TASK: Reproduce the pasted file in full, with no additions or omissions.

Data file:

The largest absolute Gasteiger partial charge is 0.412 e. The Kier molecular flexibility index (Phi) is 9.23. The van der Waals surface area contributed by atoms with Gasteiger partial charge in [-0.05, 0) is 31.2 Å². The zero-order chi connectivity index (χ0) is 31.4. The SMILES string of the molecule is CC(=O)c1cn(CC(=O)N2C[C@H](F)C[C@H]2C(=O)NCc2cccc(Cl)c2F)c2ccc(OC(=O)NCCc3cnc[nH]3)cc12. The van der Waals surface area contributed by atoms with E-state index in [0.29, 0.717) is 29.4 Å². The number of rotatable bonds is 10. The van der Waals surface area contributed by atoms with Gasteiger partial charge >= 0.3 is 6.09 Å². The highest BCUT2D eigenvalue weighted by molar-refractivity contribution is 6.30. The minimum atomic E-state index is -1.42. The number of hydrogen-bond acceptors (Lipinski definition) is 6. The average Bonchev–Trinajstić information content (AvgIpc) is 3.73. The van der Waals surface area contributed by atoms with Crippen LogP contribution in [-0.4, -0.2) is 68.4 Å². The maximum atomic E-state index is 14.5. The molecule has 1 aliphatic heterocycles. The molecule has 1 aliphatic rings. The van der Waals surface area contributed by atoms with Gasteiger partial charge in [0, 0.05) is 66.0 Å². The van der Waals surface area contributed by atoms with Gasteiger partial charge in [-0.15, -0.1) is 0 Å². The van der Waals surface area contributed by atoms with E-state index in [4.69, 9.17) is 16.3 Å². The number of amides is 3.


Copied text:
The largest absolute Gasteiger partial charge is 0.412 e. The Kier molecular flexibility index (Phi) is 9.23. The van der Waals surface area contributed by atoms with Gasteiger partial charge in [-0.05, 0) is 31.2 Å². The zero-order chi connectivity index (χ0) is 31.4. The SMILES string of the molecule is CC(=O)c1cn(CC(=O)N2C[C@H](F)C[C@H]2C(=O)NCc2cccc(Cl)c2F)c2ccc(OC(=O)NCCc3cnc[nH]3)cc12. The van der Waals surface area contributed by atoms with E-state index in [0.29, 0.717) is 29.4 Å². The number of rotatable bonds is 10. The van der Waals surface area contributed by atoms with Gasteiger partial charge >= 0.3 is 6.09 Å². The highest BCUT2D eigenvalue weighted by molar-refractivity contribution is 6.30. The minimum atomic E-state index is -1.42. The number of hydrogen-bond acceptors (Lipinski definition) is 6. The average Bonchev–Trinajstić information content (AvgIpc) is 3.73. The van der Waals surface area contributed by atoms with Crippen LogP contribution in [-0.4, -0.2) is 68.4 Å². The maximum atomic E-state index is 14.5. The molecule has 1 aliphatic heterocycles. The molecule has 1 aliphatic rings. The van der Waals surface area contributed by atoms with Gasteiger partial charge in [0, 0.05) is 66.0 Å². The van der Waals surface area contributed by atoms with Gasteiger partial charge in [-0.15, -0.1) is 0 Å². The van der Waals surface area contributed by atoms with E-state index in [4.69, 9.17) is 16.3 Å². The number of amides is 3.